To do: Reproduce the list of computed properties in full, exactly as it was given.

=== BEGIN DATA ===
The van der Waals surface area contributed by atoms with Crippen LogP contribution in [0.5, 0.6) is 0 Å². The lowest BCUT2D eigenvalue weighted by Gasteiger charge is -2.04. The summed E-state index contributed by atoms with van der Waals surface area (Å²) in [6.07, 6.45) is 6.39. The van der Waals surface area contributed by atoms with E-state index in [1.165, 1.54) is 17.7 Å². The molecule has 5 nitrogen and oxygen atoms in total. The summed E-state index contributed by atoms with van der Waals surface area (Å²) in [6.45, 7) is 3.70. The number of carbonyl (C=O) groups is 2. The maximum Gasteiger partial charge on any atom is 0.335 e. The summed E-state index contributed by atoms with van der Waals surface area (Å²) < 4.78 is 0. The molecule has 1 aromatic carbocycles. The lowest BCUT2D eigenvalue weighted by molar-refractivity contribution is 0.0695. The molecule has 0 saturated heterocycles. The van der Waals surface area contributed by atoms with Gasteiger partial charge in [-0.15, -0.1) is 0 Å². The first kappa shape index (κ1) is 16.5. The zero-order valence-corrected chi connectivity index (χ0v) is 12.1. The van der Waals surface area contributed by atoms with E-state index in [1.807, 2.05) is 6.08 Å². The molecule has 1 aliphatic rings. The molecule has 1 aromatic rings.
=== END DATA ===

The van der Waals surface area contributed by atoms with Crippen LogP contribution in [0.5, 0.6) is 0 Å². The lowest BCUT2D eigenvalue weighted by Gasteiger charge is -2.04. The summed E-state index contributed by atoms with van der Waals surface area (Å²) in [6.07, 6.45) is 6.39. The van der Waals surface area contributed by atoms with E-state index in [1.165, 1.54) is 17.7 Å². The molecule has 5 nitrogen and oxygen atoms in total. The summed E-state index contributed by atoms with van der Waals surface area (Å²) in [6.45, 7) is 3.70. The number of carbonyl (C=O) groups is 2. The maximum Gasteiger partial charge on any atom is 0.335 e. The summed E-state index contributed by atoms with van der Waals surface area (Å²) < 4.78 is 0. The molecule has 1 aromatic carbocycles. The lowest BCUT2D eigenvalue weighted by molar-refractivity contribution is 0.0695. The molecule has 0 saturated heterocycles. The van der Waals surface area contributed by atoms with Gasteiger partial charge in [-0.15, -0.1) is 0 Å². The first kappa shape index (κ1) is 16.5. The zero-order valence-corrected chi connectivity index (χ0v) is 12.1. The van der Waals surface area contributed by atoms with E-state index in [1.807, 2.05) is 6.08 Å². The molecule has 1 aliphatic rings. The molecule has 1 aromatic rings.